The Effect of Attention on Body Size Adaptation and Body Dissatisfaction

Thea House, Ian D Stephen, Ian S Penton-Voak, Kevin Brooks

Research output: Contribution to journalArticle (Academic Journal)peer-review

1 Citation (Scopus)
68 Downloads (Pure)

Abstract

Attentional bias to low fat bodies is thought to be associated with body dissatisfaction—a symptom and risk factor of eating disorders. However, the causal nature of this relationship is unclear. In three preregistered experiments, we trained370 women to attend towards either high or low fat body stimuli using an attention training dot probe task. For each experiment, we analysed the effect of the attention training on 1) attention to subsequently-presented high versus low fat body stimuli, 2) visual adaptation to body size, and 3) body dissatisfaction. The attention training had no effect on attention towards high or low fat bodies in an online setting (Experiment 1), but did increase attention to high fat bodies in a laboratory setting (Experiment 2). Neither perceptions of a “normal” body size nor levels of body dissatisfaction changed as a result of the attention trainingin either setting. The results in the online setting did not change when we reduced the stimulus onset-asynchrony (SOA) of the dot probe task from 500ms to 100ms (Experiment 3). Our results provide no evidence that the dot probe training task used here has robust effects on attention to body size, body image disturbance, or body dissatisfaction.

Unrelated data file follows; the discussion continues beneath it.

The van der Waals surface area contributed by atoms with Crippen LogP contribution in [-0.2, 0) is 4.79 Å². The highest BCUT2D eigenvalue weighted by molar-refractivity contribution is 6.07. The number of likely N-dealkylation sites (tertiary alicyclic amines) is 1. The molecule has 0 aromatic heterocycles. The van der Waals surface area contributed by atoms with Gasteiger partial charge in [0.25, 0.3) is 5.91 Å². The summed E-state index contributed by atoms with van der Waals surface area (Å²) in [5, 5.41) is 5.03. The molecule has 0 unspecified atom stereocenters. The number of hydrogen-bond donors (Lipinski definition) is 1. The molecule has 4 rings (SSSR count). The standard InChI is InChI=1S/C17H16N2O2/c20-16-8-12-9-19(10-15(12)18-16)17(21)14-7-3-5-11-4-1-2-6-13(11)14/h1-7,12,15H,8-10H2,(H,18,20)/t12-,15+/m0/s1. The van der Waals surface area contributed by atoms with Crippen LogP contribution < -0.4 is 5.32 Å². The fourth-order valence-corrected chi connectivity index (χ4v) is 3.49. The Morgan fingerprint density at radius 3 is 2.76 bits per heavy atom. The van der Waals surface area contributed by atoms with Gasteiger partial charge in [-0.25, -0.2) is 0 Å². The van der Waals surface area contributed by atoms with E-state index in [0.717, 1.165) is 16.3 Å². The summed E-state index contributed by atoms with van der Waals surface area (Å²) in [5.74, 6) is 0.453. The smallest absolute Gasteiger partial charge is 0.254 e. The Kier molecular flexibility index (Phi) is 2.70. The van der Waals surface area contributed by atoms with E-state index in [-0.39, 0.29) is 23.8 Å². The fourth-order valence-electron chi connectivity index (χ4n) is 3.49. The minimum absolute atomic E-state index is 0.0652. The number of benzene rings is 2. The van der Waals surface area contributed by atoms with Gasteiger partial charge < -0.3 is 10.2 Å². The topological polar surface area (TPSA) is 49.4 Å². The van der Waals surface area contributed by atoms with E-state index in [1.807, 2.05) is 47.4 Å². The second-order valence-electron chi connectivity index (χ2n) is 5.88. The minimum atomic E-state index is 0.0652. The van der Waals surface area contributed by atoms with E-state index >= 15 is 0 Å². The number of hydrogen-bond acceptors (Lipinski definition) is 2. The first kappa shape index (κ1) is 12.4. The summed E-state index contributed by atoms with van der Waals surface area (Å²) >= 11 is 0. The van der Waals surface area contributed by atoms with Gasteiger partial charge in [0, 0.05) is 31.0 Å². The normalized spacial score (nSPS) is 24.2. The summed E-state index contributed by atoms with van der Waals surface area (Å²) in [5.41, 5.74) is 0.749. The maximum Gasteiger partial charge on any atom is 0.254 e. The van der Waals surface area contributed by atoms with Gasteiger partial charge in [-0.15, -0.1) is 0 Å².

Original languageEnglish
Article number211718
JournalRoyal Society Open Science
Volume9
Issue number2
Early online date23 Feb 2022
DOIs
Publication statusE-pub ahead of print - 23 Feb 2022

Bibliographical note

Funding Information:
This research was funded by a Macquarie University Research Training Pathway scholarship and the Industrial and International Leverage Fund (IILF) as part of the Engineering and Physical Sciences Research Council (EPSRC) Doctoral Training Partnership (DTP). Funding was also provided by a Cross-Programme Grant from the Australian Research Council's Centre of Excellence in Cognition and its Disorders. This study was also supported by the NIHR Biomedical Research Centre at University Hospitals Bristol NHS Foundation Trust and the University of Bristol. The views expressed are those of the authors and not necessarily those of the NIHR or the Department of Health and Social Care. Acknowledgements

Publisher Copyright:
© 2022 Royal Society Publishing. All rights reserved.

Keywords

  • attention
  • attention training
  • adaptation
  • body dissatisfaction
  • body size
  • dot probe

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